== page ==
The following list, also found in the revised STTM book with more detail, is a compilation of symptoms experienced by patients with adrenal issues. And they point to high cortisol, low cortisol, or often a combination of both. These can also be found or exacerbated while raising natural desiccated thyroid or T3 and can occur at low doses of desiccated thyroid or T3, or waited until the patient got as high as 3 grains and more. They are in no particular order, and you can have some and not others:

  • continuing hypothyroid symptoms with a high free T3
  • shaky hands; shakiness
  • diarrhea
  • bad palps
  • higher heart rate
  • pounding heart
  • feeling of panic
  • weakness
  • inability to handle stress
  • inability to handle interactions with others
  • inability to focus
  • rage or sudden angry outbursts
  • emotionally hyper sensitive
  • overreacting
  • highly defensive
  • feeling paranoid about people or things
  • exacerbated reactions to daily stress
  • no patience
  • easily irritated
  • mild to severe hypoglycemic episodes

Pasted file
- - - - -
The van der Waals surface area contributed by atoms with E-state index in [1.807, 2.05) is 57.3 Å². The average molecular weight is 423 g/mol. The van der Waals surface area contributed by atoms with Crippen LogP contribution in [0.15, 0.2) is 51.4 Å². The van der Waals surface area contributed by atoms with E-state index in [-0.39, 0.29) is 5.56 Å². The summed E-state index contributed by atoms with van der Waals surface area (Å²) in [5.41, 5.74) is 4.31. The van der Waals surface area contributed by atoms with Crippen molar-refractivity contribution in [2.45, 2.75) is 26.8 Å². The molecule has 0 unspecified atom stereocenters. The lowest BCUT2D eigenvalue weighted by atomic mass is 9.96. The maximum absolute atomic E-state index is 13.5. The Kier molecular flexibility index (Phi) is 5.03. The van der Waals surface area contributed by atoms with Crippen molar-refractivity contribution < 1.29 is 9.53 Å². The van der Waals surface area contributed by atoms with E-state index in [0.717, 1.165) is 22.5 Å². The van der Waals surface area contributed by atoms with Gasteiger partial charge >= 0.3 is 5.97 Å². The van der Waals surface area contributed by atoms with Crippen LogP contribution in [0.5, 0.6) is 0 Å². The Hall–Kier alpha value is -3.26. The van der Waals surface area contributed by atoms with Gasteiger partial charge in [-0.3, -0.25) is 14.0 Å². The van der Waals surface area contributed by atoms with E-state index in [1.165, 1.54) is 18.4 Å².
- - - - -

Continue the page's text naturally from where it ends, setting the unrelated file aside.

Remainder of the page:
• nausea in the face of stress
  • taking days to recover from even minor stress
  • taking days to recover from a dental visit
  • flu-like symptoms
  • headache
  • all over body ache
  • super-sensitive skin
  • extreme fatigue
  • scalp ache
  • hyper feeling
  • jittery
  • clumsy (drop things, bump into things)
  • confusion
  • suddenly feel extremely hungry
  • low back pain
  • dull
  • cloud-filled head (happens when this patient is due for a next cortisol dose)
  • jumpiness
  • muscle weakness
  • “air hunger”
  • dizziness
  • light headedness
  • motion sickness
  • coffee putting patient to sleep
  • vomiting even running up the slightest incline
  • almost passing out every time patient gets up
  • dark circles under my eyes
  • waking up in the middle of the night for several hours
  • difficulty falling asleep
  • frequent urination
  • IBS symptoms
  • worsening allergies

If you have any of the above, it is highly recommended that you confirm sluggish adrenals with Discovery Steps One and Two found on the Adrenal-info page or Chapter Five in the STTM book with more in the list, and doing the 24 hour adrenal saliva test, which we have found to give far more important information than a one-time blood test or a urine test. The ACTH STIM may be good to detect if you have a pituitary problem, but may fail you to detect the kind of adrenal dysfunction that many hypothyroid patients have. It’s also recommended that you try to find a doctor who will be open minded about adrenal treatment.

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